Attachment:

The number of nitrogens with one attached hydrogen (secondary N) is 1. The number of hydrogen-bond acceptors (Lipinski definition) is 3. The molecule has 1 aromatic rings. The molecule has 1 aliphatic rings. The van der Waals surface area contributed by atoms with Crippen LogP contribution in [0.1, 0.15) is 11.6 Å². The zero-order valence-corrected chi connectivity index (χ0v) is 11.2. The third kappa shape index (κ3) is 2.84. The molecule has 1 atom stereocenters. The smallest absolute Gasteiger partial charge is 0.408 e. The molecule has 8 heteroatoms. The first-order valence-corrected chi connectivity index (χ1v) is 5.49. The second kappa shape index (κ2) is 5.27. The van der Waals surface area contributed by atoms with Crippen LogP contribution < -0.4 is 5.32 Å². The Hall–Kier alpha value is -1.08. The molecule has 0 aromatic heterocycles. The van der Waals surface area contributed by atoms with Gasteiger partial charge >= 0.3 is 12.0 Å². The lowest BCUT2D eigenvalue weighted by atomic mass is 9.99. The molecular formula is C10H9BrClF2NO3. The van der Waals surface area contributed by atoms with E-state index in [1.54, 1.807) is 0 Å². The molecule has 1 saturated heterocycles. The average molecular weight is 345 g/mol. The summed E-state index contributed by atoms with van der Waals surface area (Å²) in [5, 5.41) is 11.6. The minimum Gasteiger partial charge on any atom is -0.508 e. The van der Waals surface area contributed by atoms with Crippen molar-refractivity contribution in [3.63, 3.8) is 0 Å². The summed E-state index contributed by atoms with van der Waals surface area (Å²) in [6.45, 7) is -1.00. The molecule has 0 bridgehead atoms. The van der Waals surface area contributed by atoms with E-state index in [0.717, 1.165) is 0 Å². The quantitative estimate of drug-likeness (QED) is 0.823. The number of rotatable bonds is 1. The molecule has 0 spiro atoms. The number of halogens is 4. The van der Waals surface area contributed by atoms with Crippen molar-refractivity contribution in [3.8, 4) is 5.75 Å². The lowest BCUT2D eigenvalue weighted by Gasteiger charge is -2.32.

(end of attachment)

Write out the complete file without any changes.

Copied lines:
The number of nitrogens with one attached hydrogen (secondary N) is 1. The number of hydrogen-bond acceptors (Lipinski definition) is 3. The molecule has 1 aromatic rings. The molecule has 1 aliphatic rings. The van der Waals surface area contributed by atoms with Crippen LogP contribution in [0.1, 0.15) is 11.6 Å². The zero-order valence-corrected chi connectivity index (χ0v) is 11.2. The third kappa shape index (κ3) is 2.84. The molecule has 1 atom stereocenters. The smallest absolute Gasteiger partial charge is 0.408 e. The molecule has 8 heteroatoms. The first-order valence-corrected chi connectivity index (χ1v) is 5.49. The second kappa shape index (κ2) is 5.27. The van der Waals surface area contributed by atoms with Crippen LogP contribution < -0.4 is 5.32 Å². The Hall–Kier alpha value is -1.08. The molecule has 0 aromatic heterocycles. The van der Waals surface area contributed by atoms with Gasteiger partial charge >= 0.3 is 12.0 Å². The lowest BCUT2D eigenvalue weighted by atomic mass is 9.99. The molecular formula is C10H9BrClF2NO3. The van der Waals surface area contributed by atoms with E-state index in [1.54, 1.807) is 0 Å². The molecule has 1 saturated heterocycles. The average molecular weight is 345 g/mol. The summed E-state index contributed by atoms with van der Waals surface area (Å²) in [5, 5.41) is 11.6. The minimum Gasteiger partial charge on any atom is -0.508 e. The van der Waals surface area contributed by atoms with Crippen molar-refractivity contribution in [3.63, 3.8) is 0 Å². The summed E-state index contributed by atoms with van der Waals surface area (Å²) in [6.45, 7) is -1.00. The molecule has 0 bridgehead atoms. The van der Waals surface area contributed by atoms with E-state index in [0.717, 1.165) is 0 Å². The quantitative estimate of drug-likeness (QED) is 0.823. The number of rotatable bonds is 1. The molecule has 0 spiro atoms. The number of halogens is 4. The van der Waals surface area contributed by atoms with Crippen molar-refractivity contribution in [3.8, 4) is 5.75 Å². The lowest BCUT2D eigenvalue weighted by Gasteiger charge is -2.32.